ALBANY — A majority of New Yorkers – 56% – say Gov. Andrew Cuomo should not seek another term in office, according to the results of a new Siena College poll.
The poll released on Thursday found that regardless of the results of an ongoing investigation by the state attorney general into allegations of sexual harassment leveled against Cuomo, 39% of voters say Cuomo should serve out the remainder of his term without seeking re-election. Democrats, Republicans and unaffiliated voters – those not aligned with a party – were about evenly split in providing that response.
Approximately 23% of voters say the governor should resign immediately. The majority of those responses came from Republicans accounting for 42%.
Meanwhile, 33% of voters feel that Cuomo should serve out his current term and seek election as governor for a fourth time in 2022. The majority of those responses came from registered Democrats accounting for 43%.
If Cuomo does run for office again next year, 35% of voters say they would cast ballots for his re-election, while 56% would “prefer someone else.”
The poll with a 4.1% margin for error was conducted at the end of June and surveyed 809 registered voters across the state.
In addition to the ongoing investigation, Cuomo and his administration are facing criticism over their handling of nursing home data and the state’s response to the coronavirus in those facilities. The governor’s $5 million COVID-19 book deal has become another point of animus.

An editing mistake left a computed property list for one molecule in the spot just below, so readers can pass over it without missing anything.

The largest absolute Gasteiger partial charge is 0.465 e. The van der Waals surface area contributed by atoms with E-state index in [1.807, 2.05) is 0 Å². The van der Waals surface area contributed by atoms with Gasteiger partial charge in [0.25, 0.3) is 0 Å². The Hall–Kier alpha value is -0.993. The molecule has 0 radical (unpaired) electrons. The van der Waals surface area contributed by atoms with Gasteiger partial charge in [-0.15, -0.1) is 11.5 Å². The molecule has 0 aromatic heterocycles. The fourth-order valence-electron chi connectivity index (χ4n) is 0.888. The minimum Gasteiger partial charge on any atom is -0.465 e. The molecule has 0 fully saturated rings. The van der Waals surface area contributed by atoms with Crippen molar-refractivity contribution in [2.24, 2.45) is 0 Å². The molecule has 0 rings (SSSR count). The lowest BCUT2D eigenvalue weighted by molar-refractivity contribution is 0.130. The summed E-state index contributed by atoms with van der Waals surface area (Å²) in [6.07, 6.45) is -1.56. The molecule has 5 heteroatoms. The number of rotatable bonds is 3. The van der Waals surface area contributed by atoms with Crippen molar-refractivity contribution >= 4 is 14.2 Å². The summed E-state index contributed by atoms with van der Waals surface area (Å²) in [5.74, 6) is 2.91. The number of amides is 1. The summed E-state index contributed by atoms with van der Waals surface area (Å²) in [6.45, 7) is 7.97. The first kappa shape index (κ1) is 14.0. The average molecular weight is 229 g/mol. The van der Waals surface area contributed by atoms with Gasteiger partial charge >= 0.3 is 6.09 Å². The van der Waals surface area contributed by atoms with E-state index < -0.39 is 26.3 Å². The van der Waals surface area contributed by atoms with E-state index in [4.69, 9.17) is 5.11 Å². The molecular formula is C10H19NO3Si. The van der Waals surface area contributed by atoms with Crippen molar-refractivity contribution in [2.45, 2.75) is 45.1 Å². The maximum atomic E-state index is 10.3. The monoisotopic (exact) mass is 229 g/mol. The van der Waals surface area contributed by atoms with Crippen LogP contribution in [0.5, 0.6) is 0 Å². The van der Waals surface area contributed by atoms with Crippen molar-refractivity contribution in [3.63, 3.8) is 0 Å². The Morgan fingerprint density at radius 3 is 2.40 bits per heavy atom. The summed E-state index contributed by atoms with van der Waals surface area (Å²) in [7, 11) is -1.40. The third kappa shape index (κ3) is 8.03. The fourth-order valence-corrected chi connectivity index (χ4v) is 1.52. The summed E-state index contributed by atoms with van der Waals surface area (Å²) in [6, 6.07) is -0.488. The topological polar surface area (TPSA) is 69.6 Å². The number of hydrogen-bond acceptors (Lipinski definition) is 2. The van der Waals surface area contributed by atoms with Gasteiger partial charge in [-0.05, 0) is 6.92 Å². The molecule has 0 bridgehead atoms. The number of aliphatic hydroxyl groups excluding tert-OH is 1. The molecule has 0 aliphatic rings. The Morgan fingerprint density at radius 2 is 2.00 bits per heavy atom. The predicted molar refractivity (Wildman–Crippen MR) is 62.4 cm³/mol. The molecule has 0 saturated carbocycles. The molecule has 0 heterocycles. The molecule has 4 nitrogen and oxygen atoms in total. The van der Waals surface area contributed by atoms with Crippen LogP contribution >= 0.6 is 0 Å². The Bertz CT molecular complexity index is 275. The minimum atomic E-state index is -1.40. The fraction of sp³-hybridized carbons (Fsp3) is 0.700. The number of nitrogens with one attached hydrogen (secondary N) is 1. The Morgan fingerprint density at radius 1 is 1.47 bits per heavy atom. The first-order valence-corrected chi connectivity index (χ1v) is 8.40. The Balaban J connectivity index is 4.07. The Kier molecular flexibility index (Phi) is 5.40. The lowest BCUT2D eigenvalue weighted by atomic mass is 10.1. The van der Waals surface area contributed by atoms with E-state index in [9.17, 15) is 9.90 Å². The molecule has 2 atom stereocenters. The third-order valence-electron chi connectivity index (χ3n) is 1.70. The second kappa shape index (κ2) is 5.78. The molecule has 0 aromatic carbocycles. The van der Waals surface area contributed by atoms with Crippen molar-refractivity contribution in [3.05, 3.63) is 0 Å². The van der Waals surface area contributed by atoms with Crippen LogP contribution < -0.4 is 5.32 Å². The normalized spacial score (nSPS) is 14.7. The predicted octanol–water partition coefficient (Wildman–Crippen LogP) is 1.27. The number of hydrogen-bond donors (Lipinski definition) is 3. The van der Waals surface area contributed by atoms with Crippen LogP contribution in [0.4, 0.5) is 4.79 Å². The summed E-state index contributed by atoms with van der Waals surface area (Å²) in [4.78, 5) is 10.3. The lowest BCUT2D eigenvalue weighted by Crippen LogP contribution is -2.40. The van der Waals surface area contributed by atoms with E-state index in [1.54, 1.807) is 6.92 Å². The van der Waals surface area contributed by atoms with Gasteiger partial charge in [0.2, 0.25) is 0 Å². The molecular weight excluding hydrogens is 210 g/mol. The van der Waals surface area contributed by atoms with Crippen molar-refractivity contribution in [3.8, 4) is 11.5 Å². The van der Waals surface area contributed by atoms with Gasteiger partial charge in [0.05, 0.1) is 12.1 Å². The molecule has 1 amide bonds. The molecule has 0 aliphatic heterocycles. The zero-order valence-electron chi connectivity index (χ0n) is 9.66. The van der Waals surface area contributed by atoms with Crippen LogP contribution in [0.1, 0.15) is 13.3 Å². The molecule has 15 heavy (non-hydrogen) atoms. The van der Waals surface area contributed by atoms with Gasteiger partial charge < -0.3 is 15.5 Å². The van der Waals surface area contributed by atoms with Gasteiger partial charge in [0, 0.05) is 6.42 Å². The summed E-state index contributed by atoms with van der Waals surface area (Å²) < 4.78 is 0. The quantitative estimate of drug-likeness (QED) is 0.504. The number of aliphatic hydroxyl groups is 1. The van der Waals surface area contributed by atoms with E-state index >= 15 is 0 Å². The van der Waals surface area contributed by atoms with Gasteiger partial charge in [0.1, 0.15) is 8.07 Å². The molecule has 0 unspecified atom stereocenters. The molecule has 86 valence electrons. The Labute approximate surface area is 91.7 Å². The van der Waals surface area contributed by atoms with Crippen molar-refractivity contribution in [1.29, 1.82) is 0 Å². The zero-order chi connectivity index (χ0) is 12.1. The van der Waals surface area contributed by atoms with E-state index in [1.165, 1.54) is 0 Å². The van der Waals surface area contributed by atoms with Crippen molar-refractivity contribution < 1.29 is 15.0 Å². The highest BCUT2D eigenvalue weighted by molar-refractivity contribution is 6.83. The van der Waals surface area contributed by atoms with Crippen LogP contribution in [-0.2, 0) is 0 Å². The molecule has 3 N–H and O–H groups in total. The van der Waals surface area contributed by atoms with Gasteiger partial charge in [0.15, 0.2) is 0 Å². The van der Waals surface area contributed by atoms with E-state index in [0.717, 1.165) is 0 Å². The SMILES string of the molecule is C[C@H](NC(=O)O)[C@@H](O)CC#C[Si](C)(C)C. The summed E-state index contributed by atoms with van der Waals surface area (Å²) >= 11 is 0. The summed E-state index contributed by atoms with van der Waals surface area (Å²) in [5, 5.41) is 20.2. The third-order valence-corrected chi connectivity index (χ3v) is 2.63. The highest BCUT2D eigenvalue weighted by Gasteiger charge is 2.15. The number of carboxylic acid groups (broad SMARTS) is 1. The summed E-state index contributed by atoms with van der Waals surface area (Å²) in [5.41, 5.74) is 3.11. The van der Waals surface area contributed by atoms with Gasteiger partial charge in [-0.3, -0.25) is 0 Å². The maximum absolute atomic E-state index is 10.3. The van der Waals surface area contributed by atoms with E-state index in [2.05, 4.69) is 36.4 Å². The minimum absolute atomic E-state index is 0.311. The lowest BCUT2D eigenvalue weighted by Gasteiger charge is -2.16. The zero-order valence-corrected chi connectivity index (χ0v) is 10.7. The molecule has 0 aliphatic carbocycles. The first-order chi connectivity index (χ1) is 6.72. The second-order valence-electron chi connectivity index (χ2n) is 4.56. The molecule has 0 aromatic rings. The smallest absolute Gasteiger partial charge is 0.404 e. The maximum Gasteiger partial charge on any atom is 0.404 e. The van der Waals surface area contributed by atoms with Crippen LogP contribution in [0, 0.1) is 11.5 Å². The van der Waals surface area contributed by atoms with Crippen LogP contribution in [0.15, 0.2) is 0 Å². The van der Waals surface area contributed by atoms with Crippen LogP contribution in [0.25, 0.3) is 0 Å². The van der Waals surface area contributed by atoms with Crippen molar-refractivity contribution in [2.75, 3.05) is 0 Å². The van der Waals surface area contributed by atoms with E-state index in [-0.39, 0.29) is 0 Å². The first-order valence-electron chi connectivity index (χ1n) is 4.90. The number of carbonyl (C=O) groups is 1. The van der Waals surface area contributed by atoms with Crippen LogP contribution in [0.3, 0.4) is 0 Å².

Yet, the poll found that 51% of voters approve of the governor’s handling of the pandemic overall, while 32% voiced disapproval and 15% expressed ambivalence.
Cuomo’s current favorability rating of 45% follows an all-time high of 77% just over a year ago at the start of the pandemic in April before the controversies he now faces unfolded.
Despite the lukewarm responses from voters, Cuomo spokesman Richard Azzopardi described the poll as “surprisingly positive” in a prepared statement.
“Today’s Siena poll is surprisingly positive because New Yorkers have only heard one side of the story and haven’t yet heard the truth. When they hear the true story and the political games people are playing it will be much different,” Azzopardi stated. “Also it’s remarkable that only 13% of Democrats said the governor should resign even though virtually all Democratic politicians called for it. Clearly Democrats believe the governor more than the politicians.”
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